Randomised controlled trial to examine the effect of health-related press releases on news coverage.
The aim of this study (funded by the ESRC transformative scheme) is to run a randomised controlled trial to see whether and how wording of press releases influences news coverage for health-related research.
By collaborating with press offices around the UK we will be able to build a rich evidence base of ‘what works’ in terms of accuracy, prominence and quantity of news coverage. This database can then be used to guide evidence-based policy.
Why is this important?
Our recent research (Sumner et al., 2014, BMJ) suggests that up to 40% of health-related press releases contain exaggerated statements relative to the associated journal article (based on 462 health and biomedical press releases issued by the 20 Russell Group Universities in 2011).
Furthermore, we found similar levels of exaggeration between the press releases and the news articles that followed – such that when the press release contained exaggerated statements, the news articles were up to 56 times more likely to also be exaggerated. Our findings suggest that the majority of exaggeration in the news is already present in the preceding press release and, surprisingly, does not occur de novo in the media. Contrary to assumption, we also found no evidence that press releases containing exaggerated statements were more likely to attract news uptake or result in more news articles than those which did not contain exaggerated statements.
Such exaggeration has widespread implications for public health as mainstream news is still the primary means through which the public obtain information on science and health. Although accurate claims in the media are not sufficient for the public to make well-informed decisions about health, we argue that they are the necessary starting point and our results suggest that the scientific community has the ability to improve this situation through their press releases.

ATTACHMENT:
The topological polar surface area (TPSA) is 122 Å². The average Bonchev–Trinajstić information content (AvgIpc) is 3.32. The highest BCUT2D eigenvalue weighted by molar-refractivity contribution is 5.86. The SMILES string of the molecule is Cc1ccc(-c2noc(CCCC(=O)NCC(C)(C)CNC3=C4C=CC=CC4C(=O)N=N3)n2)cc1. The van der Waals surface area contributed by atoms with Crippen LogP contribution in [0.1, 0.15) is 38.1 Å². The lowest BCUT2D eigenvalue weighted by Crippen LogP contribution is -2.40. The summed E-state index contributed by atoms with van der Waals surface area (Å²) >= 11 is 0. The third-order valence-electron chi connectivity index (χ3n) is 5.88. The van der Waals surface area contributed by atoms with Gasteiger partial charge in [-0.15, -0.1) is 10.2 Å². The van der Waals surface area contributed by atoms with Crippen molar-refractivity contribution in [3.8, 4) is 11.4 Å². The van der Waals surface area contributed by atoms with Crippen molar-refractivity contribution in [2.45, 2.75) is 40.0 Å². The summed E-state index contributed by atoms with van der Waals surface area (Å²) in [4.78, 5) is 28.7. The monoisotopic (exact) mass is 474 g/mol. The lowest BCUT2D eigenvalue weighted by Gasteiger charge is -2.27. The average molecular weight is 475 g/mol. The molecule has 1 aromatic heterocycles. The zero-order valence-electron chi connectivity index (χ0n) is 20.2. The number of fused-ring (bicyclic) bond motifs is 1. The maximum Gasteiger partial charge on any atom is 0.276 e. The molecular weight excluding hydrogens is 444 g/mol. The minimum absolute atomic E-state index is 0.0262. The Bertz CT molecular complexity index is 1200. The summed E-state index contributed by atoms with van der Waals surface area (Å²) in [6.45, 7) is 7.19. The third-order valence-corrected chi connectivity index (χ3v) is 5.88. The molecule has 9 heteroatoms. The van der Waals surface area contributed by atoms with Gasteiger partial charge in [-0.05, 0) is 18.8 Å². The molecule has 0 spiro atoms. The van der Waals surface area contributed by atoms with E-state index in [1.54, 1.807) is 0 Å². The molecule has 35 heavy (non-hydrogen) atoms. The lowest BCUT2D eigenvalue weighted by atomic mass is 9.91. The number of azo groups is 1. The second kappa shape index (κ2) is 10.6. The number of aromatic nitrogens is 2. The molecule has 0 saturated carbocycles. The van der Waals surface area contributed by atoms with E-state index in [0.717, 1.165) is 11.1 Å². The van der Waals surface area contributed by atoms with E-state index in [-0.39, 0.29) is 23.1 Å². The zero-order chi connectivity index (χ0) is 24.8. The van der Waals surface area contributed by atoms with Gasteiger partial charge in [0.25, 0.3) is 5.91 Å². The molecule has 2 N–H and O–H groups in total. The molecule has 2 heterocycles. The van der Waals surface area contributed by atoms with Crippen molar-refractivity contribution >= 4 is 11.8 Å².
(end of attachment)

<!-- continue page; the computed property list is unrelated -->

The study is targeting only press releases based on peer-reviewed research of relevance to human health.
Press officers and academic authors will write press releases, in the usual way, until the press release is ready for final approval by the authors and interested partners (i.e. collaborators and funding bodies). At this stage, the eligible press releases will be sent to the InSciOut team and randomly assigned to have suggested modifications or not.
The suggested modifications will be sent back by email to the press office within pre-agreed timelines. Suggested modifications will depend on the type of study as described in the journal article itself. The press office and authors retain final say on all press release text as usual.
The InSciOut team will then monitor the news articles that follow.
If you are an academic author interested in participating in the trial please see below for a list of frequently asked questions or please email us if you have any of your own: firstname.lastname@example.org
Frequently asked questions
What can be gained from the trial?
This trial will be the first of its kind, investigating the causal relationship between wording of the press release and news coverage. We will end up with a rich database that can inform evidence-based practice. As well as looking at how wording affects accurate news coverage, we can also investigate how other factors of interest affect news uptake e.g. day of release, embargo period. There may also be benefit for the sector working together to improve practice, if improvement is possible (or else we’ll produce evidence that practice is already optimal).
What are the risks of the trial?
Although our previous research found no association between subtle exaggerations and news uptake, there is always the possibility that the changes we suggest could reduce news uptake. We will examine evidence for this possibility as we go; if evidence builds that a condition is harmful to uptake (according to criteria pre-agreed with the press officers), we will stop using it.
What will be the suggested changes to the press release?
The suggested changes will be based on the associated journal article and will be small changes to the wording and phrasing. For the integrity of the trial is it important that academic authors remain blind to the experimental conditions, however, authors and press officers will always have final approval for the press release. Suggested changes will be presented as ‘tracked changes’ and can easily be accepted or rejected.
How long is the trial for and how big will it be?
The trial will run for approximately 12 months. We are aiming for 500-1000 press releases across many press offices. The greater the number of press releases, the more powerful will be the trial.
If you have any questions regarding the trial please contact us:
tel: 029 2087 0708